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London Irish poetic tradition – 28 Nov
28th November 2016 @ 7:30 pm - 9:30 pm£5
The ILS teams up with RTÉ’s Poetry Programme to reflect on the London-Irish poetic tradition. Presenter Rick O’Shea talks to the ILS President Bernard O’Donoghue, and Vice President Roy Foster about the work and reception of Irish poets in London and how the city shaped those writers and fed back into Irish culture. A recording of this event is now available on the RTÉ Poetry Programme website.
Our overview takes the Revival as starting point and considers the work of Irish poets who have passed through or settled in London such as Yeats, Tynan, Clarke, MacNeice, Boland and Heaney. Our panel of poets will reflect on the anxiety of influence, the notion of tradition and the tensions and opportunities for the Irish poet in London.
Siobhán is a poet, critic and lecturer. She is the author of five works of poetry and co-editor of the forthcoming book of essays on the work of Eavan Boland. Her poetry has received awards in the National Poetry Competition and the Troubadour International Competition and is the recipient of an Arts Council award and the Templar Poetry Prize. Much of Campbell’s work is expressive of her interest in the place of the political poem in contemporary poetics – her forthcoming volume Heat Signature (March, 2017) reflects on commemoration and the centenary of the Dublin Rising while her Cross Talk (2010) explored boundaries and the interwoven nature of family, local and historical conflicts.
Since moving to London 40 years ago the Ballycastle native has been a computer scientist and a critic, a musician and a broadcaster. Dallat’s literary horizons broadened when he joined a nascent poetry workshop run by Robert Greacon, an esteemed Dublin writer who had relocated to London. His poetry appears in a range of literary magazines & anthologies, in Trio 7 (with John Kelly & Sean McWilliams, Blackstaff Press, 1992), Morning Star (Lagan Press, 1998) and in The Year of Not Dancing (Blackstaff Press, 2009).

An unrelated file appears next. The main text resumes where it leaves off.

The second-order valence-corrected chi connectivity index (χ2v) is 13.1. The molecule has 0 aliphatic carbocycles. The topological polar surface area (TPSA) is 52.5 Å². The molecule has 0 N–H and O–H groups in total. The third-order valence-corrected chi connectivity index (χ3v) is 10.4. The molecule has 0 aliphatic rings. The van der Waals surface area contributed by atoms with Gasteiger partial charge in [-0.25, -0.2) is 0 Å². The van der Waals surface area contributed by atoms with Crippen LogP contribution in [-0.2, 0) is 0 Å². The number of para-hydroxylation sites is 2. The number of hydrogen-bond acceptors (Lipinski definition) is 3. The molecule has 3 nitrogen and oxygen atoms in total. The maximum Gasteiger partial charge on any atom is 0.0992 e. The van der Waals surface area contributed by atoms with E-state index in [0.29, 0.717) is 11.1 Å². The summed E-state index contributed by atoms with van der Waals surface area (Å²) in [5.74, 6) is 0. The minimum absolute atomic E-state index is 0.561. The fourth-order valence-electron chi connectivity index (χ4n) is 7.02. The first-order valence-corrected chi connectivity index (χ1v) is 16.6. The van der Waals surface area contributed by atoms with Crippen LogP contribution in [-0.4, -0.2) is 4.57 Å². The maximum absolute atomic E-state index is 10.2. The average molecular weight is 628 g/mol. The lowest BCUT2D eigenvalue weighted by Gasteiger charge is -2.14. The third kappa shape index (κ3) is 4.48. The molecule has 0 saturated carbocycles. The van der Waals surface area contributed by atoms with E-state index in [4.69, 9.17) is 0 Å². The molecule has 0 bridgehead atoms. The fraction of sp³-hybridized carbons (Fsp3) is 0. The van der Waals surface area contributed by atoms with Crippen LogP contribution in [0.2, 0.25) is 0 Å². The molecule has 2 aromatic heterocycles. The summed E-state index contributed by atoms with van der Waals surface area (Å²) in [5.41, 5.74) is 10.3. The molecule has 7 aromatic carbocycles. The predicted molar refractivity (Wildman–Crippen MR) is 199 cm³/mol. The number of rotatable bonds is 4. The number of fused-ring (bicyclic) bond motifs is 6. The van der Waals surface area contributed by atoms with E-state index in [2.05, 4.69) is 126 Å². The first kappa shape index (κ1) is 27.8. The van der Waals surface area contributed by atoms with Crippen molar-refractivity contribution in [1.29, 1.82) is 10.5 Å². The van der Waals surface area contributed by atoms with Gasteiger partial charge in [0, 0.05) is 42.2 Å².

Martina Evans is a poet, novelist and teacher. She grew up in County Cork in a country pub, shop and petrol station and is the youngest of ten children. She is the author of ten books of prose and poetry. She is currently Associate Lecturer in Creative Writing at Birkbeck University, London and a Lector for the Royal Literary Reading Round 2014-2016. Watch, a pamphlet was published by Rack Press in January 2016 and The Windows of Graceland, New & Selected Poems was published by Carcanet in May 2016. Martina will feature in the broadcast but will not be present at the event.
Prof Roy Foster
Roy Foster recently retired as Carroll Professor of Irish history at Oxford, he is a fellow of Hertford College. He has written widely on Irish history, society and politics in the modern period, as well as on Victorian high politics and culture. Foster produced a widely acclaimed biography of William Butler Yeats which was awarded the James Tait Black Memorial Prize. In Words Alone: Yeats and his inheritances (2011), he presents a re-reading of Irish literary history throughout the nineteenth century and places Yeats and his inspirations in apposition to a much wider range of literary and political precursors than is usually the case. His most recent book is Vivid Faces: the revolutionary generation in Ireland 1890-1914.
Prof Bernard O’Donoghue
Bernard O’Donoghue is a Professor and Emeritus Fellow in English at Wadham College, Oxford. He is a poet and literary critic, and author of Seamus Heaney and the Language of Poetry (1995) – he succeeded Heaney as President of the ILS. His most recent poetry collection is The Seasons of Cullen Church (2016), which has been shortlisted for the T S Elliot award. Previous volumes include Farmer’s Cross (2011), Gunpowder (1995), Here Nor There (1999); Outliving (2003), Selected Poems in 2008. O’Donoghue was winner of the 1995 Whitbread Poetry Award and Cholmondeley Award in 2009.
Declan Ryan was born in County Mayo, Ireland and has lived in London since. His pamphlet was published in the Faber New Poets series. He is poetry editor at Ambit and teaches at King’s College London. Declan Ryan’s poem, ‘From Alun Lewis’ was featured in the Autumn 2012 issue of The Poetry Review. His poems and reviews have also been published in Poetry London, The Rialto, and elsewhere. He was also named one of the Faber New Poets in 2014.
Readers: Donal Cox, Peter Power-Hynes, Patricia Leventon, Michael McClain, Shevaun Wilder.
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